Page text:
For 2022, the IRS increased the contribution limit for 401(k)s to $20,500, which doesn’t include any employer matching. Additionally, anyone 50 or older can make “catch-up” contributions of up to $6,500. IRA limits are still $6,000, although people 50 and over can contribute an extra $1,000 on top of that.
Depending on your finances, you might also want to consider a Roth IRA Conversion. Moving savings from a traditional IRA into a Roth IRA might increase your tax bill in the short term, but the long-term tax savings can be substantial.
Double-check Your Deductions
There’s a multitude of credits and tax deductions, from child care to state sales tax to homeownership. In fact, deductions are one of the major sources of the growing tax-code complexity we mentioned. While a tax professional can identify all of the credits that apply to your situation, there are a couple of commonly overlooked or misunderstood deductions to plan for.
Most of us know that donations can be tax-deductible, but there are some key points that many people are unaware of:
- If you're over 70 1/2 years old, you might be able to use funds from your IRA to make Qualified Charitable Distributions. Rather than take a taxable distribution, you can pay the money directly to a qualified charity.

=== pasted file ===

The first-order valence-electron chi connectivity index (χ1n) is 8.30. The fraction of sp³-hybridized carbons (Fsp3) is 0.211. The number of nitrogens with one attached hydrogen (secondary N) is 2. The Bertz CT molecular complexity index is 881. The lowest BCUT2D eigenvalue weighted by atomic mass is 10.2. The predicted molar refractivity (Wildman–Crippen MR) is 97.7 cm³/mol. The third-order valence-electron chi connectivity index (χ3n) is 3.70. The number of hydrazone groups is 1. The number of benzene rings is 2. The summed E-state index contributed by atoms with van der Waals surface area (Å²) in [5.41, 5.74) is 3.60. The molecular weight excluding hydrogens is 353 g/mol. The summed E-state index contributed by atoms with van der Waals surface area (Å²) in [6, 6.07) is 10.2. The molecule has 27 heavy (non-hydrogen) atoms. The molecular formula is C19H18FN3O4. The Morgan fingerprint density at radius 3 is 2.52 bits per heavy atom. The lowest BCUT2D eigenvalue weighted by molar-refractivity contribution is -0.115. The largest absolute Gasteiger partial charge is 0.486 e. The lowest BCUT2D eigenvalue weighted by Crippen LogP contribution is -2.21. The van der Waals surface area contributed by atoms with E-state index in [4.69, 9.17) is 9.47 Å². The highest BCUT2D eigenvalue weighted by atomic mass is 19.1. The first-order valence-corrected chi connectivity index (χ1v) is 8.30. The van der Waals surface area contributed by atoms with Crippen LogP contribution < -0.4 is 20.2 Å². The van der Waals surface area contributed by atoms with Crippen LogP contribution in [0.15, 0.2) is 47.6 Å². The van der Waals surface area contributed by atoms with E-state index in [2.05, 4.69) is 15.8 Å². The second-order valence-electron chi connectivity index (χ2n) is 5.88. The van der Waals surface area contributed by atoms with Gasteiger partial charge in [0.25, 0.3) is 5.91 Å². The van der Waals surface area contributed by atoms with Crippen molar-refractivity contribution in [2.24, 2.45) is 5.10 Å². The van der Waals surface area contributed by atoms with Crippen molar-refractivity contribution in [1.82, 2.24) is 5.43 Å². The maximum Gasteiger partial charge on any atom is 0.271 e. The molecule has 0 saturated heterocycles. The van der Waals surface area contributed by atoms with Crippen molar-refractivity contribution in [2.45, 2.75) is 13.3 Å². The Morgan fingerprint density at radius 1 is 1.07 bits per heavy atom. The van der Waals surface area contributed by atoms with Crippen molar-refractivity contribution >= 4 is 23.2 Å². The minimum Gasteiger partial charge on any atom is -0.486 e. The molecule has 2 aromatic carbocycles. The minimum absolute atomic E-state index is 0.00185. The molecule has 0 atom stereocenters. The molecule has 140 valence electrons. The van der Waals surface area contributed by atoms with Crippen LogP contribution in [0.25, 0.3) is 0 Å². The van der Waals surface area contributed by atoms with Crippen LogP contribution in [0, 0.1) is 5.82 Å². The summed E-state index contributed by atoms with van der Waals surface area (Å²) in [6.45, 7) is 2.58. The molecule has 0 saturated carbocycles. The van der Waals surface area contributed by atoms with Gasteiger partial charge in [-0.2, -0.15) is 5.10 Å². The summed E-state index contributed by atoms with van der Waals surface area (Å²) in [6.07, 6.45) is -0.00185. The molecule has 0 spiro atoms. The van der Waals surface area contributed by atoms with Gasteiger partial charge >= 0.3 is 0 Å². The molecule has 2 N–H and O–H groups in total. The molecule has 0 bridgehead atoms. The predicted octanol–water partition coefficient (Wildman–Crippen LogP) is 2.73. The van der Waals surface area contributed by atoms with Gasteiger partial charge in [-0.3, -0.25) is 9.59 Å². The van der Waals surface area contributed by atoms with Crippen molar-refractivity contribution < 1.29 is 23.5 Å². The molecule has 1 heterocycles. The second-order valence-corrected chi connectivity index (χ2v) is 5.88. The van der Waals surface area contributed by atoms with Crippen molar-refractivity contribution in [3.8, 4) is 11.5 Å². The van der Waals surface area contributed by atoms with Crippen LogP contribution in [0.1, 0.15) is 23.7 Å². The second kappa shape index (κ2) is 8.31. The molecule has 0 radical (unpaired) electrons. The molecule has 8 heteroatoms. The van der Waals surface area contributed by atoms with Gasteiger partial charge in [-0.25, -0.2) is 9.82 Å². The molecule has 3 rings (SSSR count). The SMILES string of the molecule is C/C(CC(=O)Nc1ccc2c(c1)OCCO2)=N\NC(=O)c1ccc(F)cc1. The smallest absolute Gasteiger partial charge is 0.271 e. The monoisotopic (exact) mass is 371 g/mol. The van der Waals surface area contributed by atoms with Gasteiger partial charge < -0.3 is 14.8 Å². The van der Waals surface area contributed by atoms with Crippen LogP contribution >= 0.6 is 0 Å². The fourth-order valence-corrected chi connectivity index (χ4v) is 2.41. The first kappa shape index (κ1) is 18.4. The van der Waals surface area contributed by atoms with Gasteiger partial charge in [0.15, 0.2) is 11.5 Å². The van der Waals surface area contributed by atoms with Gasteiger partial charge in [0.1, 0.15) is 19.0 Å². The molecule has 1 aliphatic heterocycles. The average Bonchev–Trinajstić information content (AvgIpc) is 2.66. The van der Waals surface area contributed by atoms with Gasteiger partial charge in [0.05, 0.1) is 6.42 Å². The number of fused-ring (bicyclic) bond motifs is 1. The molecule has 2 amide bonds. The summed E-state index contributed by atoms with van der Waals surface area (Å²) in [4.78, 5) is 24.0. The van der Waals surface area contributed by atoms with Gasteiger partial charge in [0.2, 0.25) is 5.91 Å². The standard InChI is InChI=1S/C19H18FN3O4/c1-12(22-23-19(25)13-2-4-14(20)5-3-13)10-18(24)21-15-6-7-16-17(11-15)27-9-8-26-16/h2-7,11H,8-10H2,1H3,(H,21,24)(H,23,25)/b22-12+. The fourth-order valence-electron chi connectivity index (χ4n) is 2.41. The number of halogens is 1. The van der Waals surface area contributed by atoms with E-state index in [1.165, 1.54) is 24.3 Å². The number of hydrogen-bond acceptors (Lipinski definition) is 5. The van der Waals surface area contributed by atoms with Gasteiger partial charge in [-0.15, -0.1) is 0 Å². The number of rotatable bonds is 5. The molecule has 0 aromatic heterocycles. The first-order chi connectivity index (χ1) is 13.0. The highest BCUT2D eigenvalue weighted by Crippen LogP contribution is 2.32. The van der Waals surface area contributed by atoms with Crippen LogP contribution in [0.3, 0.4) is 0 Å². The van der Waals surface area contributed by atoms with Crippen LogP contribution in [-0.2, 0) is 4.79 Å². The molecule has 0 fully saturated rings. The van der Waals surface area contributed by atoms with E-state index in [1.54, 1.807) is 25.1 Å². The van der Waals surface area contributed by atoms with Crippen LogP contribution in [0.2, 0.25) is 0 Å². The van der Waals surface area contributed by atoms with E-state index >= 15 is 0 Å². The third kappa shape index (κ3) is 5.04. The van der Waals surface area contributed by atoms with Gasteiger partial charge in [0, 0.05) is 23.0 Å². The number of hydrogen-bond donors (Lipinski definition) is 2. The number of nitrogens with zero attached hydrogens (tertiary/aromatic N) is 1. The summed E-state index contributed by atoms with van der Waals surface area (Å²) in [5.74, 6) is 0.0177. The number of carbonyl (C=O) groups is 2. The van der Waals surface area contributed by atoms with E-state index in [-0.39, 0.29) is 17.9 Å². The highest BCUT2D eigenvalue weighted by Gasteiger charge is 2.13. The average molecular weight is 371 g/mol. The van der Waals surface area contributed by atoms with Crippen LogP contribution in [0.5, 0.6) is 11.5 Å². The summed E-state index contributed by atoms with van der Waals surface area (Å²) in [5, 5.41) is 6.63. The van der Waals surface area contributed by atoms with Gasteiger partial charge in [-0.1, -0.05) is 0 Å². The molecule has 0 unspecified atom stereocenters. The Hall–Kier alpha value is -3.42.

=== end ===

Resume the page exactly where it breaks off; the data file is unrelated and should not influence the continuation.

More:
- You have to itemize your deductions to derive tax benefits from most charitable contributions. If you don't donate enough to justify itemizing every year, consider bunching your contributions every other year to hit deduction thresholds.
- Even if you don't itemize, you can take a yearly tax credit for charitable giving. In 2021, that credit changed from $300 per tax return to $300 per person, doubling the benefit for married couples.
- If you give your time rather than make cash donations, you can deduct any associated costs such as mileage or materials you provide while volunteering.
Self-employed Home Office
If you’re one of the many who left a corporate job to start your own company from home, you might be entitled to tax savings. The IRS has clear regulations on home office deductions, but you can also include monthly costs like your internet and phone bills.
Start Planning Now to Save on Next Year’s Tax Returns
Much like preparing for retirement, the best way to lower your tax bill is through careful planning. Avoiding taxes entirely is impossible—the IRS will always get their cut—but saving for retirement and reducing your tax bill go hand-in-hand. Contributions to 401(k)s and IRAs, strategic deductions, and keeping tabs on your tax situation throughout the year are all key to avoiding a nasty surprise.
If you find yourself confused by the tax implications of financial decisions, a fiduciary advisor can help. A fiduciary financial advisor is legally bound to always act in their clients’ best interests. So you can trust them to explain the consequences of any given choice and how it fits into your long-term financial plans.
Interested in more tips to minimize your tax burden and maximize your nest egg? Download our Essential Retirement Guide today and make sure you're on the road to a secure and comfortable retirement.